Sporting Top 10: Women who Invigorated, Innovated and Inspired
10) Sian Massey-Ellis MBE (Football Official)
A beacon of determination, strength and love of the game. Sian Massey-Ellis was recently awarded an MBE in the New Year’s Honours List due to her work throughout a career which has so far seen her officiate Premier League and EFL games, alongside all levels of Women’s football. A flag-bearer for future female officials.
9) Jade Jones MBE (Taekwondo)
A woman not to be messed with. Nicknamed ‘The HeadHunter’ who “kicks people in the head for a living and loves it”; Jade Jones is the personification of the Welsh dragon. With two Olympic Gold medals at just 23 years-of-age, there’s no telling what the remainder of her career will hold.
8) Susie Wolff (Formula One)
If there was ever a woman to revolutionise a sport. Hunting down her passion, as her name fittingly suggests, Susie Wolff became the first female in twenty-two years to sit in the driver seat during a Formula One race weekend. Now retired, Wolff has launched the ‘Dare to be Different’ initiative to accelerate the involvement of females within the sport.
7) Hannah Cockroft MBE (Paralympic Wheelchair Racer)
The term ‘inspirational’ can often be thrown around seamlessly, however it is essential when describing this athlete. Cockroft is a cornerstone to the Paralympic perception upheaval. Her triumphs in both the London and Rio Games have put Paralympic Golds and Olympic Golds on equal pedestals.
6) Kate Richardson-Walsh (Hockey)
The captain of the side who sent the nation into what only could be described as a frenzy bordering upon meltdown. The clocks seemed to stop as the drama of the Women’s Hockey Final unfolded. Kate Richardson-Walsh was one of sixteen jewels in the Olympic crown that night, but her leadership and courage has went on to liberate thousands more than the initial fifteen prior to her career curtain call.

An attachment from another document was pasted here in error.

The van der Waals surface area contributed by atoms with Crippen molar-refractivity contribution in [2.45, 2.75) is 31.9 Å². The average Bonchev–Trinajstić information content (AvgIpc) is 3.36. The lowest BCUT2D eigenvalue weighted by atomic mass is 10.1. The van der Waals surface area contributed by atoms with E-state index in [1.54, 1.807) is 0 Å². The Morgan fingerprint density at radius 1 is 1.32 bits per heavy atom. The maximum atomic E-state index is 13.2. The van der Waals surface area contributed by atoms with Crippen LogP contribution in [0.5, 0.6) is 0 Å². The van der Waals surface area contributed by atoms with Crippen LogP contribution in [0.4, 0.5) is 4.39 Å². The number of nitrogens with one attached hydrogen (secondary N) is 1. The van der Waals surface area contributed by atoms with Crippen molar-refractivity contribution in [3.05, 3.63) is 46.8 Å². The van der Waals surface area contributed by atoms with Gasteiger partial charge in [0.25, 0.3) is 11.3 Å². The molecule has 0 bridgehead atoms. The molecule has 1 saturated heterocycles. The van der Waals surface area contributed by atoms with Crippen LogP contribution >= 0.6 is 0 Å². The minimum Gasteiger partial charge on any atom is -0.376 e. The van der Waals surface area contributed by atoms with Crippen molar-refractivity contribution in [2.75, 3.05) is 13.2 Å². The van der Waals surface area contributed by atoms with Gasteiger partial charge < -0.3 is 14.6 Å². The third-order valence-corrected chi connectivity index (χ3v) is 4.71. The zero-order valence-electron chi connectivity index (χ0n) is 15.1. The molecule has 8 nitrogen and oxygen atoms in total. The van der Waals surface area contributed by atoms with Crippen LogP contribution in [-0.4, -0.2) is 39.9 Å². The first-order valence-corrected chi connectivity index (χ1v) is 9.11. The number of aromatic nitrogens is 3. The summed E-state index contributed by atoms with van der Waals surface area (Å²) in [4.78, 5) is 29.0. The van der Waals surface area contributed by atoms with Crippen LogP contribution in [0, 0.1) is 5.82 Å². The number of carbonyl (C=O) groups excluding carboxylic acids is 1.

5) Sophie Christiansen CBE (Paralympic Equestrian)
Perhaps the placing on this list may not overwhelm Sophie Christiansen quite to the extent as being voted fifth in the BBC Sports Personality of the Year Awards, however her thrive and love for sport and life itself is one which is unrivalled. The public cannot help but be inspired by the eight-time Paralympic Gold medallist.
4) Serena Williams (Tennis)
The greatest of her generation? The greatest of all time? Serena Williams secured a record 23rd Grand Slam title defeating beloved sister Venus in straight sets. The American is a symbol of strength and skill as she consistently proves to be a dominative figure in not just Women’s tennis; but tennis as a whole.
3) Rachel Atherton (Mountain Biking)
Mountain Biking may not be an Olympic sport but make no mistake, Rachel Atherton is one of Britain’s greatest champions. The 28-year-old, whose brothers Gee and Dan are at the helm of the Men’s game, is an admired advocate of that whatever men can do, women can do likewise. Now a four-time World Champion, Atherton is pathing the tracks for the future generation of female riders to follow.
2) Dame Jessica Ennis-Hill (Heptathlon)
Winning the World Championships a mere thirteen months after giving birth to her first child, Jessica Ennis-Hill may have been flying alongside the plane to Rio as she appeared to be nothing short of a superhero. This theme continued as she battled against a competitor 9 years her junior for the Gold. Ennis-Hill fell two seconds shy of claiming that feat again but inspired the nation nonetheless, just as she had done in 2012.
1) Dame Katherine Grainger (Rowing)
Britain’s most decorated female Olympian. Grainger wouldn’t have been flicking through any holiday brochures prior to the summer, however with six weeks until the Rio Games got underway, her inclusion was in doubt. This anxious wait was long forgotten when the Scot and her teammate Vicky Thornley stormed across the waters to claim a silver, and Grainger’s fifth Olympic medal. An inspiration for every sportswoman and man alike.